Saturday, 30 January 2016

ClinicSpeak: switching from an injectable to an oral DMT

The power of data; moving mountains and liberating people with MS. #ClinicSpeak #MSBlog #MSResearch

"Better the devil you know that the devil you don't. I have been telling my patients who are stable on an injectable that as they are responding to a particular class of DMT do they really want to take a chance and switch  to an oral a new class of DMT when we have no idea if they will respond to or not?"

"I have been saying that if you are currently a responder (NEDA-3) to IFNbeta or glatiramer acetate we have no idea if you will respond to DMF (dimethyl fumarate, Tecfidera) or teriflunomide (Aubagio). As these drugs have different modes of action I have no idea if response to one drug predicts response to another drug. The good news is that it appears I was wrong. The study below using real-life data from MSBase shows that pwMS stable on IFNbeta or GA have no increased relapse rate when they switch to an oral. Good news? Yes, very good news. I know a large number of patients who are simply tired of injecting themselves who will now want to make the switch. It shows you the power of data. Data can move mountains."


"Congratulations to the MSBase team for another wonderful publication. You are really making a difference to the way we practice clinical neurology. I am sure a lot of pwMS will be thankful for your efforts; particularly this study. Prof G can't sit on the fence anymore."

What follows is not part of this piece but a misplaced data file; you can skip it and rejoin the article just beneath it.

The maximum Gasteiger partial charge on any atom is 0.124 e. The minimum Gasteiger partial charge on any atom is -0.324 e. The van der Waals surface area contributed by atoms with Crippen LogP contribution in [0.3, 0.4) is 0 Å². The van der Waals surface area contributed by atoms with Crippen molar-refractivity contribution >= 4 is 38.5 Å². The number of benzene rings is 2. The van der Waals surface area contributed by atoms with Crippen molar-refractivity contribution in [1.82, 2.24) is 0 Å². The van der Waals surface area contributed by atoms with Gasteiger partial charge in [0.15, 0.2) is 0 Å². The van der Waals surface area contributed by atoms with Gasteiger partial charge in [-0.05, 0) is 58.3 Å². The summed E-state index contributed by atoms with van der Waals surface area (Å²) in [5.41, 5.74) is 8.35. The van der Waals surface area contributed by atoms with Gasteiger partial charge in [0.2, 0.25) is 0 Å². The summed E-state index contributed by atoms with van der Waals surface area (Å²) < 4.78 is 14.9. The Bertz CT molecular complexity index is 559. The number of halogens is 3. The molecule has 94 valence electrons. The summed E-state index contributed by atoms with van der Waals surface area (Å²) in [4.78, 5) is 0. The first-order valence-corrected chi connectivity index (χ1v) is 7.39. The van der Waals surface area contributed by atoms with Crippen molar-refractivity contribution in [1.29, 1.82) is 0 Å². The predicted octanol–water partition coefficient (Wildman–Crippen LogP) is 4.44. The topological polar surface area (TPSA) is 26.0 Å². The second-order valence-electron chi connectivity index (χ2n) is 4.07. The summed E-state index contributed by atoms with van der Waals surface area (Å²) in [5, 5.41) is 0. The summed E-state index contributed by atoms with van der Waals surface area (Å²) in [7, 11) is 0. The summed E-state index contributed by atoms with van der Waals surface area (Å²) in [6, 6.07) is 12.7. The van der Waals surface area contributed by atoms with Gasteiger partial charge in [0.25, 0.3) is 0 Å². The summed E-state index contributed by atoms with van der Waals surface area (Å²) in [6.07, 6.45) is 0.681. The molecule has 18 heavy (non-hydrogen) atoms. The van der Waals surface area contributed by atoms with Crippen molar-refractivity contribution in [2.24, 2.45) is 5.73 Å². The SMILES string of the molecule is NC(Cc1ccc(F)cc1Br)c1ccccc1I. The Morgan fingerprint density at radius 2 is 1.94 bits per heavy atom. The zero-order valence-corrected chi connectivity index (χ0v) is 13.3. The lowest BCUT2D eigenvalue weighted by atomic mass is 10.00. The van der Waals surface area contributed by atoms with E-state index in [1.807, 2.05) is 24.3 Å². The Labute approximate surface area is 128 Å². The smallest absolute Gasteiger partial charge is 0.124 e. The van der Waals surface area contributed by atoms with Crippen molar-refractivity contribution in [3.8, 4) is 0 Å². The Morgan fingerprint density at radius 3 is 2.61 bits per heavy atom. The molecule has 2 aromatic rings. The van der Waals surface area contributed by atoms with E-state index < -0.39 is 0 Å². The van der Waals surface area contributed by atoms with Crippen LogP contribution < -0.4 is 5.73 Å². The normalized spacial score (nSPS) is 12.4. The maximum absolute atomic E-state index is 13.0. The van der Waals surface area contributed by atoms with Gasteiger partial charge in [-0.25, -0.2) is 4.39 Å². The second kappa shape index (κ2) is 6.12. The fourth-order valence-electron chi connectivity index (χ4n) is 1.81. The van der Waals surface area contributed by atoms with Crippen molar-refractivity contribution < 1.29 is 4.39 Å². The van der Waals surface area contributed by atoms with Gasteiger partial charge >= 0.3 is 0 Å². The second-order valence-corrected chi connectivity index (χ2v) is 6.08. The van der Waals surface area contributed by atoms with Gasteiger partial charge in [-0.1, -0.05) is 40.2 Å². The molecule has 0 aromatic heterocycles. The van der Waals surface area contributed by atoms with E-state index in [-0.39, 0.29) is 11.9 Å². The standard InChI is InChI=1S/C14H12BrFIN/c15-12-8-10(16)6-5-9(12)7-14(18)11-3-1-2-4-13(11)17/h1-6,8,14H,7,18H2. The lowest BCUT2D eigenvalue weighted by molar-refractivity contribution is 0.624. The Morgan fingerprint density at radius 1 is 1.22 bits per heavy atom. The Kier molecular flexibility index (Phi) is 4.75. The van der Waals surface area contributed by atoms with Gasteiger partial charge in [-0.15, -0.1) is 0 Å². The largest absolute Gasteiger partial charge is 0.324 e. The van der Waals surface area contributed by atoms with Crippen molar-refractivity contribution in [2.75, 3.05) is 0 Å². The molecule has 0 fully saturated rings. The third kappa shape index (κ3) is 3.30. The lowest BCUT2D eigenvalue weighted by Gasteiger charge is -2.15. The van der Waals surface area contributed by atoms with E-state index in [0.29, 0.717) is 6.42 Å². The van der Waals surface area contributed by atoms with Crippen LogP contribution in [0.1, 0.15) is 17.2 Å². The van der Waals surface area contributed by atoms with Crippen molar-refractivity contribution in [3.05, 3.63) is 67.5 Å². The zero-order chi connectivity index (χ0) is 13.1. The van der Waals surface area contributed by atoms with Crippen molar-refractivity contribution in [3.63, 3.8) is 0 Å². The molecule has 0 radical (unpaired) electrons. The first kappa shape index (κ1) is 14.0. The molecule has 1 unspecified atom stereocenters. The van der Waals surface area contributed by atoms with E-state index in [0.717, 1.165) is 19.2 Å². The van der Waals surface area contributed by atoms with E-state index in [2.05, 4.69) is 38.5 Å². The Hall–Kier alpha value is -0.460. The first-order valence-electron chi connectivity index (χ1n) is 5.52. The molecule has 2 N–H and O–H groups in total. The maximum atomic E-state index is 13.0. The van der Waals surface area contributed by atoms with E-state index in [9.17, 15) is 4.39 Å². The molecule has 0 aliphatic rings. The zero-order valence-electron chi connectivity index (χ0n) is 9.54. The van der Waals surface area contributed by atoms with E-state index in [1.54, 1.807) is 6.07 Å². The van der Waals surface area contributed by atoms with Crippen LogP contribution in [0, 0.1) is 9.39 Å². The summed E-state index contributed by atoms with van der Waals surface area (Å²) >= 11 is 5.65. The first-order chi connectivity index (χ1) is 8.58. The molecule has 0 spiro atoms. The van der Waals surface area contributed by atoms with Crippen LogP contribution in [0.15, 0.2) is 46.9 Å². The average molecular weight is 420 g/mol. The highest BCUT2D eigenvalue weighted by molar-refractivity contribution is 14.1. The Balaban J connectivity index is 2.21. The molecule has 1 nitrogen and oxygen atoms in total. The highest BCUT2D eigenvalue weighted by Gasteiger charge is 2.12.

Epub: Spelman et al. Risk of early relapse following the switch from injectables to oral agents for multiple sclerosis. Eur J Neurol. 2016 Jan 19. doi: 10.1111/ene.12929.

BACKGROUND AND PURPOSE: Early relapse outcomes in long-term stable patients switching from interferon β/glatiramer acetate (IFNβ/GA) to oral therapy are unknown.

OBJECTIVE: The objective of this study was to compare early relapse and progression in multiple sclerosis (MS) patients switching to oral therapy following a period of stable disease on IFNβ/GA, relative to a propensity-matched comparator of patients remaining on IFNβ/GA.

METHODS: The MSBase cohort study is a global, longitudinal registry for MS. Time to first 6-month relapse in previously stable MS patients switching from platform injectables ('switchers') to oral agents were compared with propensity-matched patients remaining on IFNβ/GA ('stayers') using a Cox marginal model.

RESULTS: Three-hundred and ninety-six switchers were successfully matched to 396 stayers on a 1:1 basis. There was no difference in the proportion of patients recording at least one relapse in the first 1-6 months by treatment arm (7.3% switchers, 6.6% stayers; P = 0.675). The mean annualized relapse rate (P = 0.493) and the rate of first 6-month relapse by treatment arm (hazard ratio 1.22, 95% confidence interval 0.70, 2.11) were also comparable. There was no difference in the rate of disability progression by treatment arm (hazard ratio 1.43, 95% confidence interval 0.63, 3.26).

CONCLUSION: This is the first study to compare early relapse switch probability in the period immediately following switch to oral treatment in a population previously stable on injectable therapy. There was no evidence of disease reactivation within the first 6 months of switching to oral therapy.